Nevertheless, these interludes of relative peace and fair treatment with respect to Kashmiris would prove to be brief. At the time of the later Mughals, particularly during Muhi-ud-Din Muhammad’s reign, widely known by the Aurangzeb sobriquet, things for Kashmiris touched a low ebb. Renowned for his intolerance of other faiths, Aurangzeb re-imposed the jizya, and his governors pursued tyrannical approaches to dealing with Kashmiri pandits and Shia Muslims. The end of his reign, and the war of succession between his three sons after his death in 1707, led to a steady decline in Kashmir’s Mughal rule.

Kashmir under Afghans

The Mughal empire had begun to collapse in the last decades of the 17th century, during the reign of Aurangzeb. During his tyrannical rule, the Kashmiri discontent had reached its peak: the Mughal central administration had met the Kashmiri grievances caused by the disastrous famine of 1733 with inexistent help-efforts. After his death in 1707, ambitious regional chieftains consolidated control in their respective territories and started to break the ties with the central Mughal command. Northern India was a sea of chaos, whereby the Mughal satrap misrule enabled Ahmad Shah Abdali, the founder of the Afghan Durrani empire, to consolidate power in Kashmir in 1751. The arrival of Afghans in mid 18th century on Kashmir ‘s political front was the product of local leaders Muquim Kanth and Zhir Didamari inducing Ahmad Shah Abdali to invade Kashmir. Though the Valley people tried to get rid of Mughal’s tyranny screws, their search for a solution to their problems was met with an rise in suffering upon the arrival of Afghans.

The Afghans were harshly oppressive against all Kashmiris, irrespective of class or religion, according to historical accounts. Both Muslims and Pandits of Kashmir were relegated to a submissive position and brutally oppressed by the Afghans. The Kashmiri scholar Prithivi Nath Kaul Bamzai writes concerning the miscalculation in inviting Afghans to rule Kashmir:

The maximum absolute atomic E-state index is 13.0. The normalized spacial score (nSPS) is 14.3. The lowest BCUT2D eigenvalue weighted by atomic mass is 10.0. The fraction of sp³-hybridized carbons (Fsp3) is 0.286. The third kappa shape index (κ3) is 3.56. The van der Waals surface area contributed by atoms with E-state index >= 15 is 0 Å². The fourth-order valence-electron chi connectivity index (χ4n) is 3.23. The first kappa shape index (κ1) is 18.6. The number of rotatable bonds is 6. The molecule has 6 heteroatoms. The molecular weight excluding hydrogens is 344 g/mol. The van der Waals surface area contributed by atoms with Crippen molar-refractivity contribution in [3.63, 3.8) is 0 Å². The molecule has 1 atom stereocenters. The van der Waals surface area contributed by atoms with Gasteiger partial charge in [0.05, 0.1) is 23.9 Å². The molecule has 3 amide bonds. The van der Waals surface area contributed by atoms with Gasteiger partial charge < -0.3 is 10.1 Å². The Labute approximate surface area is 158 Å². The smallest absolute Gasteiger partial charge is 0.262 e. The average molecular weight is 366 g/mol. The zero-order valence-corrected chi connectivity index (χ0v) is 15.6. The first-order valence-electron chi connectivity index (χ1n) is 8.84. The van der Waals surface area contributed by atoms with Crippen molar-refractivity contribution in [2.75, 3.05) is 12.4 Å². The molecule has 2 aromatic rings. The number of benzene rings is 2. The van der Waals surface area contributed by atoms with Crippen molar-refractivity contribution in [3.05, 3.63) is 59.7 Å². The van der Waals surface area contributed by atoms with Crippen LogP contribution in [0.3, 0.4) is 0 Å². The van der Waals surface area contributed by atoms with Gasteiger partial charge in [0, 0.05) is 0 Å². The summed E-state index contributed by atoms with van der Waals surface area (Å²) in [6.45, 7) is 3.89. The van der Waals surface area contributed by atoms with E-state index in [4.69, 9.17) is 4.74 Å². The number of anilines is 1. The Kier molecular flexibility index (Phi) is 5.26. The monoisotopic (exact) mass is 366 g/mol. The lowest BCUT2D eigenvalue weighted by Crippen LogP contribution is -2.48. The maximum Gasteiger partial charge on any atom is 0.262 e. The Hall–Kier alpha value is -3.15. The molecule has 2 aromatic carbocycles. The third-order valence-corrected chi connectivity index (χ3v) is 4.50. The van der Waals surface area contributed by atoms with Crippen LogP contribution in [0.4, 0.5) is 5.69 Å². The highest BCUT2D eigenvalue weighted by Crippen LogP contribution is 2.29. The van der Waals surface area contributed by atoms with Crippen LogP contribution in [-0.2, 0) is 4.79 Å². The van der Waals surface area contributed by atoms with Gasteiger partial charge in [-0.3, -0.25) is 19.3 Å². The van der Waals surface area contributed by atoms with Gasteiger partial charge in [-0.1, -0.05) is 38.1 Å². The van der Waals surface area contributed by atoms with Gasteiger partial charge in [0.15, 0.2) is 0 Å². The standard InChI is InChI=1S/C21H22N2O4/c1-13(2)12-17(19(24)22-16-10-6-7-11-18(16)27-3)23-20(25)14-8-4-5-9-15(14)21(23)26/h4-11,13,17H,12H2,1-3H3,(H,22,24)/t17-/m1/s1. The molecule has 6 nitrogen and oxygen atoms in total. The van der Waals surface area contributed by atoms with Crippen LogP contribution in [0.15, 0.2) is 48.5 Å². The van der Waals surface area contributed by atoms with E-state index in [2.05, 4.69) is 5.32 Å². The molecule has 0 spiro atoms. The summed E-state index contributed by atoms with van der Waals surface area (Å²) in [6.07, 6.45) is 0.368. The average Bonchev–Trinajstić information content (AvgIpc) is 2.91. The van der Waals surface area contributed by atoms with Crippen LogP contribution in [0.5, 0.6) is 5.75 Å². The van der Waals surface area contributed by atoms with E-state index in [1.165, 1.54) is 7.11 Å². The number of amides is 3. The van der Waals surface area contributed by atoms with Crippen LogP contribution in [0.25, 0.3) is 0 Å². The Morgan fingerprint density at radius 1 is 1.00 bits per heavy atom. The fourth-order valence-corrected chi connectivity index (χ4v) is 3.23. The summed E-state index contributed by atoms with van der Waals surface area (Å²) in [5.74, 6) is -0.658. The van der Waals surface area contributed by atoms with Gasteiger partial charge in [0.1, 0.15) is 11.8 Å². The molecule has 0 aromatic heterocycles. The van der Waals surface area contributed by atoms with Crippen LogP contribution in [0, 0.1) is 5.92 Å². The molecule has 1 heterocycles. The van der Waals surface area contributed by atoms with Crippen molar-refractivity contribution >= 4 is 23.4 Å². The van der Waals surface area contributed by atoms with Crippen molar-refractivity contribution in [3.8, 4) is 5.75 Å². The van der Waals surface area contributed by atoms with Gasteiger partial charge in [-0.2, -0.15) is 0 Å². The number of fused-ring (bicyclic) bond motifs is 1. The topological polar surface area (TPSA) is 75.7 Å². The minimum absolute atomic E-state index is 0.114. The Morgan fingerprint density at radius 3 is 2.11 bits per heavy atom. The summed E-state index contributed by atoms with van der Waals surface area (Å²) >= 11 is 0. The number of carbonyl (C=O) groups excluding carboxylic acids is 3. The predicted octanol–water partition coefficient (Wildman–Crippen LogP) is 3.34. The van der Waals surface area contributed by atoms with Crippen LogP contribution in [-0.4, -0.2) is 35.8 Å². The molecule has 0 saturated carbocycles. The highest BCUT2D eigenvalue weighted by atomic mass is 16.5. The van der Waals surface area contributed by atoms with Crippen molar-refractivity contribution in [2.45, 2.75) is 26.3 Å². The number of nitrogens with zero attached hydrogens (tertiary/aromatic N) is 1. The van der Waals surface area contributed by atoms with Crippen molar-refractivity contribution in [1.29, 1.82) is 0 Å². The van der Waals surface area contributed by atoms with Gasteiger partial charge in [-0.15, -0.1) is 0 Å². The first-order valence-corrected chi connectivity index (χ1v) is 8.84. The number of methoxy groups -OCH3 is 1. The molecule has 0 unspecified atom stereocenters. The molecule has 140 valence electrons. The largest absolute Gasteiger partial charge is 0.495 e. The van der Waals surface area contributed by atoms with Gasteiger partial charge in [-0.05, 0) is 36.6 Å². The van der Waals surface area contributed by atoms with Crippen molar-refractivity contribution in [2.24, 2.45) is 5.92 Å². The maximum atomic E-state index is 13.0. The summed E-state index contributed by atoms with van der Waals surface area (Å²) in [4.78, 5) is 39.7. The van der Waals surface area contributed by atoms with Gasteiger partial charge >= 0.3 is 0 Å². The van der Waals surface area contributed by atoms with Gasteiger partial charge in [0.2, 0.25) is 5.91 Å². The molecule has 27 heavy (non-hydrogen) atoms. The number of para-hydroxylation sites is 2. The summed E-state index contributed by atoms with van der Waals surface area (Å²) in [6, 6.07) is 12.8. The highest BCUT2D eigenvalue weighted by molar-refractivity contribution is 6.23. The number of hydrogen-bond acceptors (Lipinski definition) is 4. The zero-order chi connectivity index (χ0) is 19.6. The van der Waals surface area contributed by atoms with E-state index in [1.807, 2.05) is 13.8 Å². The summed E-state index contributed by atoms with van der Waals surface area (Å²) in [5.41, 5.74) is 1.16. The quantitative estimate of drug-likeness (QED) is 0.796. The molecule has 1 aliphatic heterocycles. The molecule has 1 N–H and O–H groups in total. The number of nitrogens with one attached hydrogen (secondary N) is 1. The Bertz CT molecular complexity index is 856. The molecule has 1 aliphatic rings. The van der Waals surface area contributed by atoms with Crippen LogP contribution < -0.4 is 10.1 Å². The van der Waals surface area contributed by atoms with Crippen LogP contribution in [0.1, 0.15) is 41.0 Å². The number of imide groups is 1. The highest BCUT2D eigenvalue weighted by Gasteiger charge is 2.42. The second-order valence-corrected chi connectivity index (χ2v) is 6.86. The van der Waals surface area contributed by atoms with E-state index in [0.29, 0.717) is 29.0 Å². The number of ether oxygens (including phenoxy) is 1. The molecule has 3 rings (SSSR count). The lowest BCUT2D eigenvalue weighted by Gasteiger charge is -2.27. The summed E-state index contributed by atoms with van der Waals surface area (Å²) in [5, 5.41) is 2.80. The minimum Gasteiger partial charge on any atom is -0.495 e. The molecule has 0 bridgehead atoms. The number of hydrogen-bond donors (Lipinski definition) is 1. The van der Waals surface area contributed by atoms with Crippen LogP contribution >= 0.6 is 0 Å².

“Their rule reduced the Valley to the lowest depths of misery, degradation and slavery. The Kashmiri nobles had mistaken them for a branch of India’s civilized and benevolent Mughal emperors, thus inviting the Afghans to take over the administration of the Valley. (…) Little did they imagine that all the beauty and nobility, for which Kashmir and its people were famous, would be wiped off under their rule”.  

And many scholars believe that Kashmiri Pandits have been treated with the utmost cruelty; a reign of terror has been let loose against those of Hindu faith, resulting in oppressive policies, mass imprisonment and even killing. With regard to Kashmiri identity under the tyrannical rule of the Afghans, Chitralekha Zutshi, Professor of History at the College of William & Mary, Virgina, argues that “[A]rticulations of Kashmiri regional affiliation that included and transcended political, tribal and other local affiliations became especially insistent” whereby both Muslims and Pandits became increasingly poetic in order to do so. Nevertheless, nearly six decades of Afghan subadars’ policies adversely impacted Kashmiris’ economic life, but also exacerbated sectarian and religious tensions within society. Zaheen, research scholar at Jawaharlal Nehru University, argues that Kashmir experienced a religious change between different Muslims and Pandits during the Afghan rule, as well as the widening of the sectarian divide between Sunni and Shia. Mirza Pandit Dhar and his son Birbal Dhar, tired of relentless persecution by Afghans, secretly persuaded Maharaja Ranjit Singh to annex Kashmir, which finally succeeded in 1819.

Sikh Rule in Kashmir

In 1819, the armies of Sikh ruler Ranjit Singh invaded Kashmir, thus ending Afghan rule and more than four centuries of Muslim rule in the Valley. As was common practice under Mughal and Afghans rule, a series of governors centralized control of Kashmir. While the Sikh rulers were generally tolerant of different faiths, they established their rule with a specific “Hindu” tone, eventually setting the stage for the Dogra dynasty that began to rule Kashmir in 1846. Many policies have been introduced which demonstrated the assertion of Hindu belief over that of the Muslims. This included the ban on holy cattle slaughter, the closure of the Jamia Masjid in Srinagar, the prohibition of azaan prayers, were considered “pro-Hindu” in nature, even though the true motives behind these actions remain debated among historians. Chitralekha Zutshi argues that the focus on stating Hindu and Sikh values “was part of a clear and distinct effort to express a Sikh identity from that of the Mughals.” At the other hand, many European travelers reported the persecution of Muslims under Sikh rule, seeing the abject misery of the Muslim peasantry and the exorbitant taxes under the Sikhs. William Moorcroft, who had traveled all over Kashmir on his way to Bokhara, recalls his Srinagar experience: